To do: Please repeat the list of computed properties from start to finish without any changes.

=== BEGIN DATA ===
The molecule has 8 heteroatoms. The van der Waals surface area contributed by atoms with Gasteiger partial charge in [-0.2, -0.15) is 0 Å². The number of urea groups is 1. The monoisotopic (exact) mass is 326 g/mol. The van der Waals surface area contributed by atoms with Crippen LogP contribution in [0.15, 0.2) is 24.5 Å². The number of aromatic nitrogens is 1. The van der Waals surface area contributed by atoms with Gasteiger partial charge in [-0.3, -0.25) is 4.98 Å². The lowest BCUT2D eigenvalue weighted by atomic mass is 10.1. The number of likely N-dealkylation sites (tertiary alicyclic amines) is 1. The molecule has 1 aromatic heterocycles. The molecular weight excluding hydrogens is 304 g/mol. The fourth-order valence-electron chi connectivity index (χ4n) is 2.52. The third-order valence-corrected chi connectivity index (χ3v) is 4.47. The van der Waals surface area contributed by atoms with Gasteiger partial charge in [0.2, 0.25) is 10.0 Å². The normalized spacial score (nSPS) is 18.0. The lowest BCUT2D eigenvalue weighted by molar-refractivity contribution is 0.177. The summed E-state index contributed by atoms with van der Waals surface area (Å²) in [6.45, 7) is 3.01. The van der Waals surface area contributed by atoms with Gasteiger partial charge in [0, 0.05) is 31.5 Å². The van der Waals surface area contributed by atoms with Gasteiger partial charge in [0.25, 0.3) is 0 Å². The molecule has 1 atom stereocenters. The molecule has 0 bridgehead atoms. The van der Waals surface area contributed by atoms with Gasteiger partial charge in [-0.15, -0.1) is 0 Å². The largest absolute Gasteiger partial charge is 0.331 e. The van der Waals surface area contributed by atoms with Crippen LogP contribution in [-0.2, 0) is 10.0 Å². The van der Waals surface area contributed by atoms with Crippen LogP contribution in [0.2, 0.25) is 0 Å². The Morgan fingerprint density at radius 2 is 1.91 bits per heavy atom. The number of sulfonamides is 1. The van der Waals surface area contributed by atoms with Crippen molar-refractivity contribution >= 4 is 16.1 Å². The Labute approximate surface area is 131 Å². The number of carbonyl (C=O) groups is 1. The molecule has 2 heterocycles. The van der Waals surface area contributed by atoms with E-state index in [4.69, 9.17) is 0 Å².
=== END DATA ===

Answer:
The molecule has 8 heteroatoms. The van der Waals surface area contributed by atoms with Gasteiger partial charge in [-0.2, -0.15) is 0 Å². The number of urea groups is 1. The monoisotopic (exact) mass is 326 g/mol. The van der Waals surface area contributed by atoms with Crippen LogP contribution in [0.15, 0.2) is 24.5 Å². The number of aromatic nitrogens is 1. The van der Waals surface area contributed by atoms with Gasteiger partial charge in [-0.3, -0.25) is 4.98 Å². The lowest BCUT2D eigenvalue weighted by atomic mass is 10.1. The number of likely N-dealkylation sites (tertiary alicyclic amines) is 1. The molecule has 1 aromatic heterocycles. The molecular weight excluding hydrogens is 304 g/mol. The fourth-order valence-electron chi connectivity index (χ4n) is 2.52. The third-order valence-corrected chi connectivity index (χ3v) is 4.47. The van der Waals surface area contributed by atoms with Gasteiger partial charge in [0.2, 0.25) is 10.0 Å². The normalized spacial score (nSPS) is 18.0. The lowest BCUT2D eigenvalue weighted by molar-refractivity contribution is 0.177. The summed E-state index contributed by atoms with van der Waals surface area (Å²) in [6.45, 7) is 3.01. The van der Waals surface area contributed by atoms with Gasteiger partial charge in [0, 0.05) is 31.5 Å². The van der Waals surface area contributed by atoms with Gasteiger partial charge in [0.25, 0.3) is 0 Å². The molecule has 1 atom stereocenters. The molecule has 0 bridgehead atoms. The van der Waals surface area contributed by atoms with Gasteiger partial charge in [-0.15, -0.1) is 0 Å². The largest absolute Gasteiger partial charge is 0.331 e. The van der Waals surface area contributed by atoms with Crippen LogP contribution in [-0.2, 0) is 10.0 Å². The van der Waals surface area contributed by atoms with Crippen LogP contribution in [0.2, 0.25) is 0 Å². The Morgan fingerprint density at radius 2 is 1.91 bits per heavy atom. The number of sulfonamides is 1. The van der Waals surface area contributed by atoms with Crippen molar-refractivity contribution >= 4 is 16.1 Å². The Labute approximate surface area is 131 Å². The number of carbonyl (C=O) groups is 1. The molecule has 2 heterocycles. The van der Waals surface area contributed by atoms with E-state index in [4.69, 9.17) is 0 Å².